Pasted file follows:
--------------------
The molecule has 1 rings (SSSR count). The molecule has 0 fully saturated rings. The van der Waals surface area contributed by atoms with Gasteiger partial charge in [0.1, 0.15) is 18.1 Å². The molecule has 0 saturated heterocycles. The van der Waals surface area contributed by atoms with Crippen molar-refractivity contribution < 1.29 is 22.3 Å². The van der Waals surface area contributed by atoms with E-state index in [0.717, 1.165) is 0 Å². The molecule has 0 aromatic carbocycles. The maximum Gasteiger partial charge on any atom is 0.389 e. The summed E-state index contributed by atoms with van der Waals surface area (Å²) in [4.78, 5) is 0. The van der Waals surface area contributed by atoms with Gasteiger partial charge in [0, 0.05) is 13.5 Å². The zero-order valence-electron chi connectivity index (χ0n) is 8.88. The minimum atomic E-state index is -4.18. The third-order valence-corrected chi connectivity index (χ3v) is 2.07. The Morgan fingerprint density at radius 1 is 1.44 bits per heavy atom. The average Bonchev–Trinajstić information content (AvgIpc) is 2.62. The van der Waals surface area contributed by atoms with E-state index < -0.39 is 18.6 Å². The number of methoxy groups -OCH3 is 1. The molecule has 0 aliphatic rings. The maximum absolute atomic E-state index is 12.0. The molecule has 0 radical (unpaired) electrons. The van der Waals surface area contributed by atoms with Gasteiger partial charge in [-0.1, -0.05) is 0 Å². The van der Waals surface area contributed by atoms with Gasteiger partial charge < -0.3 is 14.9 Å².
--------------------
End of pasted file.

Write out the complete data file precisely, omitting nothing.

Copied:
The molecule has 1 rings (SSSR count). The molecule has 0 fully saturated rings. The van der Waals surface area contributed by atoms with Gasteiger partial charge in [0.1, 0.15) is 18.1 Å². The molecule has 0 saturated heterocycles. The van der Waals surface area contributed by atoms with Crippen molar-refractivity contribution < 1.29 is 22.3 Å². The van der Waals surface area contributed by atoms with E-state index in [0.717, 1.165) is 0 Å². The molecule has 0 aromatic carbocycles. The maximum Gasteiger partial charge on any atom is 0.389 e. The summed E-state index contributed by atoms with van der Waals surface area (Å²) in [4.78, 5) is 0. The van der Waals surface area contributed by atoms with Gasteiger partial charge in [0, 0.05) is 13.5 Å². The zero-order valence-electron chi connectivity index (χ0n) is 8.88. The minimum atomic E-state index is -4.18. The third-order valence-corrected chi connectivity index (χ3v) is 2.07. The Morgan fingerprint density at radius 1 is 1.44 bits per heavy atom. The average Bonchev–Trinajstić information content (AvgIpc) is 2.62. The van der Waals surface area contributed by atoms with E-state index < -0.39 is 18.6 Å². The number of methoxy groups -OCH3 is 1. The molecule has 0 aliphatic rings. The maximum absolute atomic E-state index is 12.0. The molecule has 0 radical (unpaired) electrons. The van der Waals surface area contributed by atoms with Gasteiger partial charge in [-0.1, -0.05) is 0 Å². The van der Waals surface area contributed by atoms with Gasteiger partial charge < -0.3 is 14.9 Å².